A former Los Angeles science teacher has a theory on when big earthquakes are more likely to occur.
Experts say a bigger earthquake along the lesser-known fault that gave Southern California a moderate shake could do more damage to the region than the long-dreaded “Big One” from the more famous San Andreas Fault.
The city of Santa Monica is planning to spend more than $100,000 within the next year on a survey that will identify potentially dangerous buildings during a major earthquake, according to the Los Angeles Times.
The city of Los Angeles is teaming up with a renowned U.S. Geological Survey (USGS) seismologist to help prepare for its next major earthquake, officials announced Tuesday.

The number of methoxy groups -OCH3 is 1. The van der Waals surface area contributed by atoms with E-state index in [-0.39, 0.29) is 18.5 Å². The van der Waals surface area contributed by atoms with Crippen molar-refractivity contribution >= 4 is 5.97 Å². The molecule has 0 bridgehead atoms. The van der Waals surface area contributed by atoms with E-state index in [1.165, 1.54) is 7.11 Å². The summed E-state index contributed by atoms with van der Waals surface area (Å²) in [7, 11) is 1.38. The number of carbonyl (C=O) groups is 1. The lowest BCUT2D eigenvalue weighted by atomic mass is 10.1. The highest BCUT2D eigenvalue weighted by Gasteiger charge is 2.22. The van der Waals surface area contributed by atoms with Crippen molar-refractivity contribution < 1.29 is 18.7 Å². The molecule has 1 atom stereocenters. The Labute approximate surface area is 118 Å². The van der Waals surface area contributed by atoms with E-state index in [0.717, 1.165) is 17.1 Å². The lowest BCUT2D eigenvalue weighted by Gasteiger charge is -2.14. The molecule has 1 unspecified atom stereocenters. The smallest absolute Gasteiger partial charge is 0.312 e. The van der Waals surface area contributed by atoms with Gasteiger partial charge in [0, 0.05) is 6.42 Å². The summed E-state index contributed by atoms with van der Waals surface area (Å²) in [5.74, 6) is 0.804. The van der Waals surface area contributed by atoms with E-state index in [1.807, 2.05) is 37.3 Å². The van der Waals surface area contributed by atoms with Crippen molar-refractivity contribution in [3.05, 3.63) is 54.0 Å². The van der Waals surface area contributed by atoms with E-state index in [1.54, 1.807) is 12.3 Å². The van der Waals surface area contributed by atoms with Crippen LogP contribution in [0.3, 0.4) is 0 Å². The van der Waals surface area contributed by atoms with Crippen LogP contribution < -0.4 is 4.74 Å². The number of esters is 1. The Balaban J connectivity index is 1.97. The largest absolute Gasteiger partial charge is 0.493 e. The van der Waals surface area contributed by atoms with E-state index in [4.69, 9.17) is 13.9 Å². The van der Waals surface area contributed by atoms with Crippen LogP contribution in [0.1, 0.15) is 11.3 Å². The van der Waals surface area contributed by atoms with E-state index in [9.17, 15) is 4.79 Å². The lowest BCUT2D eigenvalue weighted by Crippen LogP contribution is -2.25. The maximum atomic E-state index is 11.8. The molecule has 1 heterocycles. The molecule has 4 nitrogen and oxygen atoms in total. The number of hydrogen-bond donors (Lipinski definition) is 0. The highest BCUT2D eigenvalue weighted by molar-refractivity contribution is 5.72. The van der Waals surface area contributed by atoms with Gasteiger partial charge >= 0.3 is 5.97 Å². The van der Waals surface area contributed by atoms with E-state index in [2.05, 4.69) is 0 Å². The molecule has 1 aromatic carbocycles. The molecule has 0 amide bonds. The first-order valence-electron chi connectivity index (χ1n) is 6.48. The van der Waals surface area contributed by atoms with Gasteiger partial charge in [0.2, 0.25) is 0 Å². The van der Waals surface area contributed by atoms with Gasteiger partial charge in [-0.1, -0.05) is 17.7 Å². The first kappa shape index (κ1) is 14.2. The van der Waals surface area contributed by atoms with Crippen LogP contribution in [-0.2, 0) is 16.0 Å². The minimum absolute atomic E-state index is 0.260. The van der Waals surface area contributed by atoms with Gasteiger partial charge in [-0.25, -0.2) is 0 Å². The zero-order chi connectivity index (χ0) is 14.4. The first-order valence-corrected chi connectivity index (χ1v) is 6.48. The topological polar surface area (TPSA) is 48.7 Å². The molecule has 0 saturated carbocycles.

The 4.1 earthquake that struck Wednesday night occurred near the Whittier fault, which has produced major quakes in the past, leading some to ask if it was a precursor to something bigger.
Researchers announced Sunday that the San Andreas fault is long overdue for an earthquake, and that when it comes it’ll likely be bigger than expected.